December 8, 2020 – The University of Michigan School of Public Health has spent the past 10 months immersed in responding to the COVID-19 pandemic, said F. DuBois Bowman, dean of the school and keynote speaker at Harvard T.H. Chan School of Public Health’s Alonzo Yerby Fall Diversity Lecture in Public Health on December 3, 2020.
“The public health perspective has been needed internally within our respective universities, locally within our neighborhood counties, districts, and states, as well as globally across diverse populations,” said Bowman.
He added that the global pandemic has highlighted “the significant societal impacts when public health isn’t prioritized and working optimally. In many ways, 2020 has been the year of public health.”
Harvard Chan School Dean Michelle Williams introduced Bowman and spoke about the importance of the Yerby Lecture series, which brings minority scientists and scholars to the School to speak on important health topics. The lecture is named for the late Alonzo Smythe Yerby, MPH ’48, who was the first African American department chair at the School. Bizu Gelaye, assistant professor in the Department of Epidemiology, moderated the event.
Bowman, an expert in the statistical analysis of brain imaging data, spoke about the role that his school of public health has played during the pandemic as well as the issue of firearm safety.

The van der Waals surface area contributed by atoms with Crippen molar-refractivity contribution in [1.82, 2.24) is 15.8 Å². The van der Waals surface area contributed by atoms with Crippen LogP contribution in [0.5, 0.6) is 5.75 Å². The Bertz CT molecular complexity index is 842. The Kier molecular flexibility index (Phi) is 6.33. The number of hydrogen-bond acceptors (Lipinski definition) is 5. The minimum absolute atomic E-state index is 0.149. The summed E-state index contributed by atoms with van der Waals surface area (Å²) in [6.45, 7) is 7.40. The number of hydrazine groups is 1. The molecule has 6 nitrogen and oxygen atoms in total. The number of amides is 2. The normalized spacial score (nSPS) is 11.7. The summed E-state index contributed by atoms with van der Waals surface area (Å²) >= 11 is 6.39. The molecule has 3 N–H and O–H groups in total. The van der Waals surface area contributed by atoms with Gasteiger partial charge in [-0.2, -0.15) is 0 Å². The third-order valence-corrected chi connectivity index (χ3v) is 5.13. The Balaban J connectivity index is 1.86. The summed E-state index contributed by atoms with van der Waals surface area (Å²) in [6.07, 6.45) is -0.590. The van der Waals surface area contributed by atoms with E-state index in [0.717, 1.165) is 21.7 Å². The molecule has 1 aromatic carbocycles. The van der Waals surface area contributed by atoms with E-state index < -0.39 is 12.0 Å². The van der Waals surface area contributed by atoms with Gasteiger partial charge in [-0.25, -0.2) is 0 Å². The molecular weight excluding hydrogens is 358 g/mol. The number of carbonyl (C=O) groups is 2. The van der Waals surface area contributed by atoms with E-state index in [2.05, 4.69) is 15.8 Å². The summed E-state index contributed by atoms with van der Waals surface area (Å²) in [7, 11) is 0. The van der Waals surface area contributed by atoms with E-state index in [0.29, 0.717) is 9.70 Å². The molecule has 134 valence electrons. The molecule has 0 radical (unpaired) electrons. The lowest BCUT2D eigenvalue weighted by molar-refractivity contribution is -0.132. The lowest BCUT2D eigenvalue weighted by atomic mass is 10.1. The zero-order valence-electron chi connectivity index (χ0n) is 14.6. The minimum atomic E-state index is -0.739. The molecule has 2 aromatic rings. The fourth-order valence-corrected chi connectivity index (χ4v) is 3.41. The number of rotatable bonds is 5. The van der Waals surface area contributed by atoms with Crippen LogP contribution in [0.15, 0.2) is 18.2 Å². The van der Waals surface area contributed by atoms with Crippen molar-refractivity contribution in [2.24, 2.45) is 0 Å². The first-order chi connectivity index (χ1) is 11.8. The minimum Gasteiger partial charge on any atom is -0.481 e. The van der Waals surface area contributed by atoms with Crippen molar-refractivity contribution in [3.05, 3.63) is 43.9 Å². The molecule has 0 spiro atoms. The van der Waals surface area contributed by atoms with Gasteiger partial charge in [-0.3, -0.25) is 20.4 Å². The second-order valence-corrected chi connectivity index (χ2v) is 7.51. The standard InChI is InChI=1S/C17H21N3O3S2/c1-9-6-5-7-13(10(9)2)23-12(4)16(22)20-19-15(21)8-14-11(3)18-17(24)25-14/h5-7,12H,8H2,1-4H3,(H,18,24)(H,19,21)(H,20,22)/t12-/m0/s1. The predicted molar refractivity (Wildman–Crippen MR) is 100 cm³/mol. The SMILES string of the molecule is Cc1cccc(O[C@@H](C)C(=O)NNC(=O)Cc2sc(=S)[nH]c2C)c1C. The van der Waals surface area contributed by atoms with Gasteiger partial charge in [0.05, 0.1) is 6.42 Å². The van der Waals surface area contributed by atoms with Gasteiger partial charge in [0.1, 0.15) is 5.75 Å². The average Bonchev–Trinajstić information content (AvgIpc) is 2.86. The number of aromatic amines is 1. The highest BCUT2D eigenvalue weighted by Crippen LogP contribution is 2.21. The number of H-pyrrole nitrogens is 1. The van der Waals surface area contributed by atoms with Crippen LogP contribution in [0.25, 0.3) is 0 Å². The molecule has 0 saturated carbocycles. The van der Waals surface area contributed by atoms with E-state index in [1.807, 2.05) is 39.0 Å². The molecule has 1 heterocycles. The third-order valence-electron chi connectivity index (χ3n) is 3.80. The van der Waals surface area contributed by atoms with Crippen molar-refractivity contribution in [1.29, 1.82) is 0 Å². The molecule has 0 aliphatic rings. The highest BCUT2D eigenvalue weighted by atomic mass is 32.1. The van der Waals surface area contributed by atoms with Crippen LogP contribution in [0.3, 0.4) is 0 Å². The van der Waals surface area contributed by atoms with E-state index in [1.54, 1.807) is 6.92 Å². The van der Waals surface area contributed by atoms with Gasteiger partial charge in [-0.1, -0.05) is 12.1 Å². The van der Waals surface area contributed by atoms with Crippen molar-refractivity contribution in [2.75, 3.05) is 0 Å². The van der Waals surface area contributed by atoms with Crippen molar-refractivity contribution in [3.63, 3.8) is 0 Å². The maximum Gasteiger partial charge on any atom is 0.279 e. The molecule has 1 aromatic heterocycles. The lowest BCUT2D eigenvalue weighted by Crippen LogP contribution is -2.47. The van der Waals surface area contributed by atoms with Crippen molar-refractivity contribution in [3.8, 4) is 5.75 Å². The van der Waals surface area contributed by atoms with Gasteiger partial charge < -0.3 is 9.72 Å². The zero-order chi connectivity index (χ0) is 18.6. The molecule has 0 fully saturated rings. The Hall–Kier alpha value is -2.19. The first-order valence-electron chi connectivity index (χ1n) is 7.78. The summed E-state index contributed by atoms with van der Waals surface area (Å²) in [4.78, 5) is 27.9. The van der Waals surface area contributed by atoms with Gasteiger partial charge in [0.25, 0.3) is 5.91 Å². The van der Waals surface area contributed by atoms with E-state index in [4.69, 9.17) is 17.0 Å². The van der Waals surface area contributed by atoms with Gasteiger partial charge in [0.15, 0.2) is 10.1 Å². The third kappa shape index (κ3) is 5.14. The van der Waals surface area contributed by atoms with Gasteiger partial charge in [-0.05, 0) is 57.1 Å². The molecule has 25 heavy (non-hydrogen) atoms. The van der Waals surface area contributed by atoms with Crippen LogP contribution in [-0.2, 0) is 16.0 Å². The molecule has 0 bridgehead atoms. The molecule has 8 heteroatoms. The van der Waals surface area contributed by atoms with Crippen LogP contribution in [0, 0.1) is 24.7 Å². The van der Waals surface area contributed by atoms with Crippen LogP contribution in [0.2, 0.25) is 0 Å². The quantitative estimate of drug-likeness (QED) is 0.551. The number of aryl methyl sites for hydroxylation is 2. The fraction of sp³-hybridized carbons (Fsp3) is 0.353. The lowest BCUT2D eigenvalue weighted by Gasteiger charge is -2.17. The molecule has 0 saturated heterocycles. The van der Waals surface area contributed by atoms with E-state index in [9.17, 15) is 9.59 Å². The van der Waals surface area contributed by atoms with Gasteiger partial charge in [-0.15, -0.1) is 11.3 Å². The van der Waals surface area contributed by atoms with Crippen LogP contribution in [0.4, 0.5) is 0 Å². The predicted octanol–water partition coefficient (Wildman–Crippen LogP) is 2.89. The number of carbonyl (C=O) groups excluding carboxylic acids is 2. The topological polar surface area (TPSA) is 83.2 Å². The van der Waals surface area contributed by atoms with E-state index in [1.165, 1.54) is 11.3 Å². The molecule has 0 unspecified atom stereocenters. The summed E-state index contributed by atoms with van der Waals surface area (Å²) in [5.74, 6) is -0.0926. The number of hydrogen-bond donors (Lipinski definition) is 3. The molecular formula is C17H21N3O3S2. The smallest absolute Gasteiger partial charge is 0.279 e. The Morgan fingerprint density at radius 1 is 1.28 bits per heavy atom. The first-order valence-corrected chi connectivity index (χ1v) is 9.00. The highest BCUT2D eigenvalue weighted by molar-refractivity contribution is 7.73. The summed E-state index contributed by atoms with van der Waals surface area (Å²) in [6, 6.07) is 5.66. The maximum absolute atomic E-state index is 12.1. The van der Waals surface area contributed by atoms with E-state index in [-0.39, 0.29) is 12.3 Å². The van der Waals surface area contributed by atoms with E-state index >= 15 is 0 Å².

The University of Michigan School of Public Health’s activities during the pandemic have included modeling disease spread, helping the university monitor COVID-19 on campus and develop safety guidelines, collaborating with Michigan officials on tools such as a symptom tracking app and a data dashboard, and working with a group of health and business leaders to discuss how to safely reopen the state’s economy after a spring shutdown, Bowman said.
On the topic of firearm safety, Bowman cited worrisome U.S. statistics about gun-related deaths and injuries. He noted that firearms cause roughly 100 deaths per day across the country, and that, from 2008–2017, they were the number two leading cause of youth fatalities (the number one cause was motor vehicle crashes). In addition, he said, although the U.S. has only 3.5% of the world’s children, it accounts for 90% of child firearm deaths across the globe.
Bowman said that firearm fatality rates are “getting worse, not better,” and pointed out racial and ethnic disparities. For example, firearms have been the leading cause of death among African American youth for decades, he said.
“It’s clear that we’re losing too many people on an annual basis, there are too many injuries, and it requires a public health response to tackle it,” said Bowman.